[Tutor] web development

Mike Hansen mhansen at cso.atmel.com
Wed Sep 28 18:02:13 CEST 2005

> Subject:
> [Tutor] web development
> From:
> Don Jennings <djennings3 at earthlink.net>
> Date:
> Tue, 27 Sep 2005 22:13:30 -0400
> To:
> tutor at python.org
> To:
> tutor at python.org
> Earlier this month, Kent posted that Jython and Velocity are a good way 
> to develop dynamic web sites. After a little searching, it seems that 
> there are quite a few options for web development in Python (perhaps too 
> many?). So, rather than ask for recommendations of which one to use, 
> what I would really like to know are how people decided to use any 
> particular framework.
> Thanks!
> Don
> P.S. As an aside, does anyone have any experience with django? (I really 
> like the name since I am fond of django reinhardt, the jazz guitarist.)

I've looked at a few of the web development frameworks for Python. I'm thinking 
I'm going with CherryPy on my next project. Reading the docs, it seems to click 
with me. Mapping URLs directly to python functions seems pretty simple and 
flexible. The POST and GET parameters just show up as arguments to your 
functions. You can even decide weather or not you want to expose the function or 
not. You can use any HTML templating toolkit you want with it. I'm still 
deciding on the templating toolkit to use.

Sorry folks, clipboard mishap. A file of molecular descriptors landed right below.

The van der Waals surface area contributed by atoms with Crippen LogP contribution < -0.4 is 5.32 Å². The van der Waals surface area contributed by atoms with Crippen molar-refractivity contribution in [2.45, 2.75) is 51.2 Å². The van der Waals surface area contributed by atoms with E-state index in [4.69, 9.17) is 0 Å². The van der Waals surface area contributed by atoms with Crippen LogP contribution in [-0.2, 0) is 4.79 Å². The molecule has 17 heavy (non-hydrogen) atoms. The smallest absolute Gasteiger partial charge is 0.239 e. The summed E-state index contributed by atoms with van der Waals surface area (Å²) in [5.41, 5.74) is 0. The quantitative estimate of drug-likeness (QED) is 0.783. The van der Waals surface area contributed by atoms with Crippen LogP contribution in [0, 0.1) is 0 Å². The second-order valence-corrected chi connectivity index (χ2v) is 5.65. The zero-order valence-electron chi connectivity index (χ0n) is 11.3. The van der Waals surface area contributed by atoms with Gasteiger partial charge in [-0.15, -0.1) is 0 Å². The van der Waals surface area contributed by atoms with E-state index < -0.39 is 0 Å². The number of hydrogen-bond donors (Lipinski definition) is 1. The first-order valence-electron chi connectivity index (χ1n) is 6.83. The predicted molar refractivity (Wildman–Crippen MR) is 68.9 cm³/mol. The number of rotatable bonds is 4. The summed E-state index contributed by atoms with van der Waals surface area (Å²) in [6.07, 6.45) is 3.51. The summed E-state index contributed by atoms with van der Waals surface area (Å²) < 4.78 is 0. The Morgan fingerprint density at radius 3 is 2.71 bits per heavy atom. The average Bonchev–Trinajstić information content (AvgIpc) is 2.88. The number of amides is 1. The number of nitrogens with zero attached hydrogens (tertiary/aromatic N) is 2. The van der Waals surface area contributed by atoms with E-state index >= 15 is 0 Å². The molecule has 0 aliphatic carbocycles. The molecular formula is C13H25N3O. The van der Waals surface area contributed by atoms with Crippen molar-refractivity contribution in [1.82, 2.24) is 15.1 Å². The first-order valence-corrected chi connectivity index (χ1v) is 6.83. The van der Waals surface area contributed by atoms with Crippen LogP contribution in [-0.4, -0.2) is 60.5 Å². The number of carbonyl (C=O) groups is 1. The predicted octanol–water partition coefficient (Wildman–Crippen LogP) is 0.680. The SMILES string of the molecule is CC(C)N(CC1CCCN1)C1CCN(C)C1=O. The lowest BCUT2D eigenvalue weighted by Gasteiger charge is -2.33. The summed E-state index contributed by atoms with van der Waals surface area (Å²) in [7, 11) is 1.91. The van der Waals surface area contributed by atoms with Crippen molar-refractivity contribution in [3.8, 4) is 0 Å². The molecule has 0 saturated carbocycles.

Here's my take on some of the other frameworks....

It seems too big for my purposes. If your web apps are going to be high volume, 
Zope is probably the answer.

It seems a little weird and complex to me. I may look at it again someday.

Uses the MVC philosophy, and appears to build a directory structure to 
facilitate that philosophy. I'm not sure I want to go there yet in that you need 
to work its way and not your way. I've heard that it's very similar to Ruby on 

If I recall, it extracted woven from the Twisted Framework so that it could work 
on it's own. Kind of reminded me of Quixote.

There are many others that I passed on for various reasons.

For me, if it looked like a steep learning curve, then I thought I'd be better 
off with something else. I also wanted something that's been around for a 
while(stable) with a good size community to help if I got stuck. It had to be 
fairly easy to install and configure. I didn't want to spend all my time getting 
it up and running on a development server. Then having problems when it's time 
to install on a production server or other servers at different locations.


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